Pantry addresses food insecurity

Student workers Mark Ruiz, freshman business administration major, and K’lema Burleson, junior anthropology major, organize boxes of food for the Leo Food Pantry program Sept. 19. The pantry is located in the Vista La Verne Residence Hall. Ruiz says volunteering has always been a part of who he is, so working at the pantry came naturally. He said he hopes the service on campus will help relieve some stress student’s face. / photo by Celeste Drake

David Gonzalez
Staff Writer

The Leo Food Pantry was put in place in 2016 in response to the growing need at the University of La Verne, mirroring state and national trends in food insecurity among college students.

This year the food pantry has added a mobile food pantry – donated by the Church of the Brethren – with snacks that students can pick up on their way to class.

The pantry’s headquarters have also been relocated to the Vista La Verne residence hall.

The food pantry is available to any student on who signs up for it.

“We are here to appreciate your work and to feed you,” said food pantry student co-leader K’lema Burleson, a junior anthropology major.

When students order a box from the Leo Food Pantry, they will have the choice between a vegetarian box and a standard box, Burleson said.

The boxes include items like pasta, crackers, canned soups and vegetables, cereal bars and Pop-Tarts.

The food pantry is the work of the ULV Food Coalition, whose mission is to minimize food deficiencies and insecurities for La Verne students, Burleson said.

It has a monthly budget from $750 to $800.

An estimated 11.8 percent of American households were food insecure at some point in 2017, according to the United States Department of Agriculture.

On college campuses nationwide, about 42 percent of community college students and about 36 percent of four-year university students suffered from food insecurity, according to Wisconsin HOPE Lab’s Still Hungry and Homeless In College 2018 study.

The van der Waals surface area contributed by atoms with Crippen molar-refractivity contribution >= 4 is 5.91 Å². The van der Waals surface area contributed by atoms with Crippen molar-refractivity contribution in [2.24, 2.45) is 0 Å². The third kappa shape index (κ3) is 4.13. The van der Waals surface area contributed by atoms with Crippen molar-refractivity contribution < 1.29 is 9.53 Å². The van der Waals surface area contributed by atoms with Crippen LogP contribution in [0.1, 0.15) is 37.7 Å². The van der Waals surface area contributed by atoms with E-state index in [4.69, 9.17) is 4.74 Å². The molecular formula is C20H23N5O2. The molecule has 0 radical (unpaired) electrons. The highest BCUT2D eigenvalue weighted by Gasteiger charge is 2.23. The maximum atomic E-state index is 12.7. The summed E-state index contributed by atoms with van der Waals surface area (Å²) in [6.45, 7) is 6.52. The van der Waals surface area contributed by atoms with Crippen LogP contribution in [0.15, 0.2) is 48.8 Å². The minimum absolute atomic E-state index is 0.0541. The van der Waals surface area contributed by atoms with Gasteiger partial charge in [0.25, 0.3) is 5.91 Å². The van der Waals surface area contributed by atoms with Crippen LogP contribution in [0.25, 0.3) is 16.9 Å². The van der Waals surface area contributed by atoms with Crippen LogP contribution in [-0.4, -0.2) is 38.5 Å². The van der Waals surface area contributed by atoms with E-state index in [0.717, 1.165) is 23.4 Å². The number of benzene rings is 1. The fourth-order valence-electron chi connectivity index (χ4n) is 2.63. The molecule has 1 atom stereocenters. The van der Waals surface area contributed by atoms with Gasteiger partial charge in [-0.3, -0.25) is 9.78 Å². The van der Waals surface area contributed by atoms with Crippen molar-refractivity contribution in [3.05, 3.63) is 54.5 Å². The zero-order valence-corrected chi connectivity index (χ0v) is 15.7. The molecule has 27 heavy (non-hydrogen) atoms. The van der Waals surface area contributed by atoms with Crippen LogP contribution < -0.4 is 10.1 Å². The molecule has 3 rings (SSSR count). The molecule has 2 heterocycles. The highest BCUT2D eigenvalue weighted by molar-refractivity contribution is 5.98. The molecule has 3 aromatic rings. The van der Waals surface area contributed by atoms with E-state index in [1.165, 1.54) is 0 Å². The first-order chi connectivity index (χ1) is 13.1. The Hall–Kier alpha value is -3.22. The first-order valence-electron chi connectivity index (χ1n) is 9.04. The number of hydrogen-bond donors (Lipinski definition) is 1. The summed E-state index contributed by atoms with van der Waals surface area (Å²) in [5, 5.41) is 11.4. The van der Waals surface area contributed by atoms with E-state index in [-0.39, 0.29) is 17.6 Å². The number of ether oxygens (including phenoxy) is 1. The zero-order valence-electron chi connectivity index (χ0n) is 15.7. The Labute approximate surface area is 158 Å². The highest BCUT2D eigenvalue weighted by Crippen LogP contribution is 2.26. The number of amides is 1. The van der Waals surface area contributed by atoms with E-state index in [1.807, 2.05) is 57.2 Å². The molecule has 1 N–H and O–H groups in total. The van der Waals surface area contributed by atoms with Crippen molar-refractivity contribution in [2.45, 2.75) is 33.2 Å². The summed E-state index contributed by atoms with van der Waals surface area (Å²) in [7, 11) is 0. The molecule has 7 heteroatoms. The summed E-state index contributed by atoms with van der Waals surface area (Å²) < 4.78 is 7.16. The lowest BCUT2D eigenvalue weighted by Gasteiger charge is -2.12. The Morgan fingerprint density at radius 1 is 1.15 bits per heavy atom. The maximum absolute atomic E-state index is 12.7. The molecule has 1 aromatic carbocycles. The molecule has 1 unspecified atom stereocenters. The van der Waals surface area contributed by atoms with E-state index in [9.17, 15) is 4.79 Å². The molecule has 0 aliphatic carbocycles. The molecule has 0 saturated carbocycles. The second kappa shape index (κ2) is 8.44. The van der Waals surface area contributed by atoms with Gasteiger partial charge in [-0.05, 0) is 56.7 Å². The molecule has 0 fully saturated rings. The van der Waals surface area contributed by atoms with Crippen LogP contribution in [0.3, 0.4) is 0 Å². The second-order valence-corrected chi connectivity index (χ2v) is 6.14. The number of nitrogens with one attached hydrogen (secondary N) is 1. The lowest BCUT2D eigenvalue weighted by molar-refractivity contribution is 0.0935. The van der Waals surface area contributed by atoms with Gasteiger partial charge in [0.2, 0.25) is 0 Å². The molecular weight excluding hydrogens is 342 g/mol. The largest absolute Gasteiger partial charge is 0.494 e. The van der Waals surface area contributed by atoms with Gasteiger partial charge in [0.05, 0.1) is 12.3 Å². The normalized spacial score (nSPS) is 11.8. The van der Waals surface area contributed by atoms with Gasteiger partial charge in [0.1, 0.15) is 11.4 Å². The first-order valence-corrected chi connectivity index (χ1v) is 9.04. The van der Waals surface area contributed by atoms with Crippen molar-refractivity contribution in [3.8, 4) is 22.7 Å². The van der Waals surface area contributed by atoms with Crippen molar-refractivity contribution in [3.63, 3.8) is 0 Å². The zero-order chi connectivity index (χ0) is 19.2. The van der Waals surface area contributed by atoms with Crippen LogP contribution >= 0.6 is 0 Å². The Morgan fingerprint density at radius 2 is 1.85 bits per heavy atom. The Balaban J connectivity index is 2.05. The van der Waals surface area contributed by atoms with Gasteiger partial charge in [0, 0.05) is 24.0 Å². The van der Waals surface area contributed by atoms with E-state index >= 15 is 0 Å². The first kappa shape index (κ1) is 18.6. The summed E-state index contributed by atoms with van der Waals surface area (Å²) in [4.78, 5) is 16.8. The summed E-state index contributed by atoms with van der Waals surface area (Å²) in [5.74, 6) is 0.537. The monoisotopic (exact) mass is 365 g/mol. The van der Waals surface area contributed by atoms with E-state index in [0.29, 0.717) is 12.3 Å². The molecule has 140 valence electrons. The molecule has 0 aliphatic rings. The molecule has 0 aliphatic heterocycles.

Another recent study among the Cal State University campuses found similar rates of food insecurity among California college students.

Myrna Hugo, program coordinator and office manager in the office of religious and spiritual life who works with the food pantry volunteers, said the Leo Food Pantry has about 65 to 80 sign-ups from students and about 45 to 55 monthly food pickups.

“It may have a small, humble start, but it is growing,” Hugo said. “The more we talk about it, the more people can support it in terms of funding and donations.”

Burleson said hunger is clearly a problem here.

“This is a private university,” she said. “Who would think that we are hungry?”

The Leo Food Pantry’s student co-leader, freshman business administration major Mark Ruiz, said he is always looking for ways to help people.

“With this job I can help relieve some stress,” Ruiz said.

“If students are not eating or getting the nutrition that they need, they are not going to do well in their classes,” Noemi Peterson, director of student accounts, said.

Students who want to sign up to receive a food box can visit to fill out the request form.

Anyone who wants to donate to the food pantry can do so at the same link.

David Gonzalez can be reached at

Celeste Drake

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